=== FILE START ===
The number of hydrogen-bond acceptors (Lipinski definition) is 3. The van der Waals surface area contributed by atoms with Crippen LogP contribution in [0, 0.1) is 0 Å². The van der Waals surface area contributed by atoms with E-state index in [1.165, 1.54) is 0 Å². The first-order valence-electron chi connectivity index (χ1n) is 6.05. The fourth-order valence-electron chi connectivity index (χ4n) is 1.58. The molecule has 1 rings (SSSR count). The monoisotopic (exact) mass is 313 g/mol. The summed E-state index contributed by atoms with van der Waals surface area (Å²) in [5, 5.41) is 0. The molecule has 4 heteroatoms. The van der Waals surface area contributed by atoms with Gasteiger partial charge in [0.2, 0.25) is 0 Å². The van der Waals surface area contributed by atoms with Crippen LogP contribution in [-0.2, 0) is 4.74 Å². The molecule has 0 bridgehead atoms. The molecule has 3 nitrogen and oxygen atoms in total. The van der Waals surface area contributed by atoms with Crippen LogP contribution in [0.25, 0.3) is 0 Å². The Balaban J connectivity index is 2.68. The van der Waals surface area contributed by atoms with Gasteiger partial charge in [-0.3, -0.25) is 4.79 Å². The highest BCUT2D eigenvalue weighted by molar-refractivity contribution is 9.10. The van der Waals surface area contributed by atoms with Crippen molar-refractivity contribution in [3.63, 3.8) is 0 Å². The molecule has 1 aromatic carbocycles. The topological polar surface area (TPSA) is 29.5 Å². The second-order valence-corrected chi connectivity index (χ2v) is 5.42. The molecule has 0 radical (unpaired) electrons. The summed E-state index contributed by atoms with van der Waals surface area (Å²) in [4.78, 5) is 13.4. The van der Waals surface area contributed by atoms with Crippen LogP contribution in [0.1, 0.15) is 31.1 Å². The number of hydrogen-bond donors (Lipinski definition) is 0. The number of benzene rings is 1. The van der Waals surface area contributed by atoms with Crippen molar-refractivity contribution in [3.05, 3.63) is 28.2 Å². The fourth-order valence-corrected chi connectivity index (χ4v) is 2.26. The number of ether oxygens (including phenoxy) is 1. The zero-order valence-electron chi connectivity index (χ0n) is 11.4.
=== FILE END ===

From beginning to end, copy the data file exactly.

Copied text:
The number of hydrogen-bond acceptors (Lipinski definition) is 3. The van der Waals surface area contributed by atoms with Crippen LogP contribution in [0, 0.1) is 0 Å². The van der Waals surface area contributed by atoms with E-state index in [1.165, 1.54) is 0 Å². The first-order valence-electron chi connectivity index (χ1n) is 6.05. The fourth-order valence-electron chi connectivity index (χ4n) is 1.58. The molecule has 1 rings (SSSR count). The monoisotopic (exact) mass is 313 g/mol. The summed E-state index contributed by atoms with van der Waals surface area (Å²) in [5, 5.41) is 0. The molecule has 4 heteroatoms. The van der Waals surface area contributed by atoms with Gasteiger partial charge in [0.2, 0.25) is 0 Å². The van der Waals surface area contributed by atoms with Crippen LogP contribution in [-0.2, 0) is 4.74 Å². The molecule has 0 bridgehead atoms. The molecule has 3 nitrogen and oxygen atoms in total. The van der Waals surface area contributed by atoms with Crippen LogP contribution in [0.25, 0.3) is 0 Å². The Balaban J connectivity index is 2.68. The van der Waals surface area contributed by atoms with Gasteiger partial charge in [-0.3, -0.25) is 4.79 Å². The highest BCUT2D eigenvalue weighted by molar-refractivity contribution is 9.10. The van der Waals surface area contributed by atoms with Crippen molar-refractivity contribution in [3.63, 3.8) is 0 Å². The molecule has 1 aromatic carbocycles. The topological polar surface area (TPSA) is 29.5 Å². The second-order valence-corrected chi connectivity index (χ2v) is 5.42. The molecule has 0 radical (unpaired) electrons. The summed E-state index contributed by atoms with van der Waals surface area (Å²) in [4.78, 5) is 13.4. The van der Waals surface area contributed by atoms with Crippen LogP contribution in [0.1, 0.15) is 31.1 Å². The number of hydrogen-bond donors (Lipinski definition) is 0. The number of benzene rings is 1. The van der Waals surface area contributed by atoms with Crippen molar-refractivity contribution in [3.05, 3.63) is 28.2 Å². The fourth-order valence-corrected chi connectivity index (χ4v) is 2.26. The number of ether oxygens (including phenoxy) is 1. The zero-order valence-electron chi connectivity index (χ0n) is 11.4.